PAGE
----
Eliot Cohen regrets that the we discuss matters best left to our betters

A precious and revealing comment reported by Spencer Ackerman at the Washington Independent, 23 September 2009  (assuming that Ackerman reports this correctly):

At a conference on leadership in counterinsurgency at the National Press Club sponsored by Marine Corps University, Eliot Cohen, the respected Johns Hopkins scholar who advised Condoleezza Rice at the tail end of the Bush administration, slowly and steadily built up a critique of the Obama administration on Afghanistan. Obama’s apparent reconsideration of counterinsurgency strategy for the war hangs over the conference, and Cohen brought it to the fore.

… Obliquely referencing the leaked McChrystal review as the “events of this week,” Cohen said bringing disputes about “strategy” into the public had “real impact” — deleterious impact — for events “on the ground,” since friends, enemies and undecideds “all watch CNN.” And now, Cohen intimated but did not say directly, they’d question Obama’s “commitment” to Afghanistan.

How awful, allowing the peasants to even discuss matters of war and peace!  The horror! What is America coming to?

Let’s show these bastards that we are citizens, not serfs.  Speak up!  Whatever your opinion of the war, make it known.  Write your congresscritters.  Wtite letters to the Editor, and post comments to the blogs you read.

More important, get active politically.  Contribute time and (to the extent you can) cash to the campaigns of politicians whose policies you support.  America is what we make of it.  If we are couch potatoes, then folks like Eliot Cohen are right. 

Let’s prove them wrong.


Please share your comments by posting below.  Per the FM site’s Comment Policy, please make them brief (250 word max), civil and relevant to this post.  Or email me at fabmaximus at hotmail dot com (note the spam-protected spelling). 

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To read other articles about these things, see the following:

Reference pages about other topics appear on the right side menu bar, including About the FM website page.

Some posts about the war in Afghanistan:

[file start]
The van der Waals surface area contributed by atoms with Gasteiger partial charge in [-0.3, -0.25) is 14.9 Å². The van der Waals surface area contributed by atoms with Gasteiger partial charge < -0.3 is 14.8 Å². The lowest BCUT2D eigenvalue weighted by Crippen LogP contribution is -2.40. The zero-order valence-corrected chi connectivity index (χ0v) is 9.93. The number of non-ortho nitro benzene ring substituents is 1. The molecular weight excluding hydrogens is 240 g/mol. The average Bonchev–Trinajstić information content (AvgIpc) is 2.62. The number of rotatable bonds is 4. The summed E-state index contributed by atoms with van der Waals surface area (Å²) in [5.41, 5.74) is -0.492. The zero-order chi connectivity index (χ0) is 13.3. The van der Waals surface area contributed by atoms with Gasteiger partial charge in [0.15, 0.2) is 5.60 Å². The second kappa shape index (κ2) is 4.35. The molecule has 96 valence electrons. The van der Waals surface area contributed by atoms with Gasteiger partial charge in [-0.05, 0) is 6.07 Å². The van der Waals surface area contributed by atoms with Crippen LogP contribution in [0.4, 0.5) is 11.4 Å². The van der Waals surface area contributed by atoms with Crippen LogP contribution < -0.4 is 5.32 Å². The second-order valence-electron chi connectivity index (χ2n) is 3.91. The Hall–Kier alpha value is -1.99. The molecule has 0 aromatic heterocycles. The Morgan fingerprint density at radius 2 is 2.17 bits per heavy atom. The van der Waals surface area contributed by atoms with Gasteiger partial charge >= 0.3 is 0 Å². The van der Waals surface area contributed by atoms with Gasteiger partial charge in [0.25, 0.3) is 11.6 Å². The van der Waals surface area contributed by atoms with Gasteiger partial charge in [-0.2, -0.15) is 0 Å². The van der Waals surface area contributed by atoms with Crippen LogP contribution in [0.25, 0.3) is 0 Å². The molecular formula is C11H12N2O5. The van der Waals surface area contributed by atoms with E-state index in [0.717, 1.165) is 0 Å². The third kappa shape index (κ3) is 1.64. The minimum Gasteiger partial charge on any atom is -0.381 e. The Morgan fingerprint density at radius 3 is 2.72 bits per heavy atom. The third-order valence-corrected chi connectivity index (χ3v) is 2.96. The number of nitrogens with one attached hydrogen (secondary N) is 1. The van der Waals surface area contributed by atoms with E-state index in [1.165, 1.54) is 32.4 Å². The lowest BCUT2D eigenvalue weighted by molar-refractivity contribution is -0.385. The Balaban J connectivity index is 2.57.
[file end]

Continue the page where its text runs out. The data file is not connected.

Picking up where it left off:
1. “War without end”, a great article by George Wilson, 27 June 2009
  2. The trinity of modern warfare at work in Afghanistan, 13 July 2009
  3. You can end our war in Afghanistan, 20 August 2009
  4. How many troops would it take to win in Afghanistan?, 15 September 2009

Some posts about solutions, ways to reform America:

  1. Diagnosing the Eagle, Chapter III – reclaiming the Constitution, 3 January 2008
  2. Obama might be the shaman that America needs, 17 July 2008
  3. Obama describes the first step to America’s renewal, 8 August 2008
  4. Let’s look at America in the mirror, the first step to reform, 14 August 2008  
  5. Fixing America: shall we choose elections, revolt, or passivity?, 16 August 2008
  6. Fixing American: taking responsibility is the first step, 17 August 2008
  7. Fixing America: the choices are elections, revolt, or passivity, 18 August 2008
  8. What happens next? Advice for the new President, part one., 17 October 2008
  9. What to do? Advice for the new President, part two., 18 October 2008
  10. How to stage effective protests in the 21st century, 21 April 2009
  11. The first step on the road to America’s reform, 29 May 2009

9 thoughts on “Eliot Cohen regrets that the we discuss matters best left to our betters”

  1. “In our time, political speech and writing are largely the defense of the indefensible. Things like the continuance of British rule in India, the Russian purges and deportations, the dropping of the atom bombs on Japan, can indeed be defended, but only by arguments which are too brutal for most people to face, and which do not square with the professed aims of the political parties. Thus political language has to consist largely of euphemism.,”
    — George Orwell, “Politics and the English Language“, 1946

  2. Clearly, the only thing the great unwashed are worthy of is to die for the causes their betters profess. The sad truth is that nothing you can say in a letter will penetrate the august halls of our government. It will be ignored, or be miss-used, or it will turn the eye of suspicion toward you.

    The only solution I can see (eschewing violence, which I reject) is a concerted campaign on a national basis to turn every incumbent out of office. My preference for step two would be for the new congress to pass a law declaring lobbying to be a treasonable offense because it undermines the rights of Americans and corrupts our government.
    Fabius Maximus replies: You are too pessimistic. History shows that our representatives will respond to changes in public opinion — esp mobilized public opinion, expressed in letters to them and media.

    However, I agree that change through elections is a more powerful — albeit slower — solution.